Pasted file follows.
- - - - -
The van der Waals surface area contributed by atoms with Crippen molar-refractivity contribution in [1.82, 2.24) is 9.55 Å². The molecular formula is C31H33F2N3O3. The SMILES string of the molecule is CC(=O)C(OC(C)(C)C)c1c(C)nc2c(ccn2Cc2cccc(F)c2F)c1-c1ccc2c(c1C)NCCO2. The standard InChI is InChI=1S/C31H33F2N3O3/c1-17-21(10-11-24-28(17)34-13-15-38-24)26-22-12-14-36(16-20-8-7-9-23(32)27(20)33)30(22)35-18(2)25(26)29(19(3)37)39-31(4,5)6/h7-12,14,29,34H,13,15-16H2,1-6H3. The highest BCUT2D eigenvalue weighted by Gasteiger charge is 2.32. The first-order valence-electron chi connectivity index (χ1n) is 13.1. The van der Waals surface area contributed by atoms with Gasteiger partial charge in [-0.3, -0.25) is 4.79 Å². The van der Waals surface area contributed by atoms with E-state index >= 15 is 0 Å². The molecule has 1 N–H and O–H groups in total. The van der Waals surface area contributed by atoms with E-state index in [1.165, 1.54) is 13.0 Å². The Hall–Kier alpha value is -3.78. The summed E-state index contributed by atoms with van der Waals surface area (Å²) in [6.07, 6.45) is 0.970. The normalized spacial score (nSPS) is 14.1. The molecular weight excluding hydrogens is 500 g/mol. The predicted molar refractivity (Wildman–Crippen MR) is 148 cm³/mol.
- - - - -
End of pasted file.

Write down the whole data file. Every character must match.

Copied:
The van der Waals surface area contributed by atoms with Crippen molar-refractivity contribution in [1.82, 2.24) is 9.55 Å². The molecular formula is C31H33F2N3O3. The SMILES string of the molecule is CC(=O)C(OC(C)(C)C)c1c(C)nc2c(ccn2Cc2cccc(F)c2F)c1-c1ccc2c(c1C)NCCO2. The standard InChI is InChI=1S/C31H33F2N3O3/c1-17-21(10-11-24-28(17)34-13-15-38-24)26-22-12-14-36(16-20-8-7-9-23(32)27(20)33)30(22)35-18(2)25(26)29(19(3)37)39-31(4,5)6/h7-12,14,29,34H,13,15-16H2,1-6H3. The highest BCUT2D eigenvalue weighted by Gasteiger charge is 2.32. The first-order valence-electron chi connectivity index (χ1n) is 13.1. The van der Waals surface area contributed by atoms with Gasteiger partial charge in [-0.3, -0.25) is 4.79 Å². The van der Waals surface area contributed by atoms with E-state index >= 15 is 0 Å². The molecule has 1 N–H and O–H groups in total. The van der Waals surface area contributed by atoms with E-state index in [1.165, 1.54) is 13.0 Å². The Hall–Kier alpha value is -3.78. The summed E-state index contributed by atoms with van der Waals surface area (Å²) in [6.07, 6.45) is 0.970. The normalized spacial score (nSPS) is 14.1. The molecular weight excluding hydrogens is 500 g/mol. The predicted molar refractivity (Wildman–Crippen MR) is 148 cm³/mol.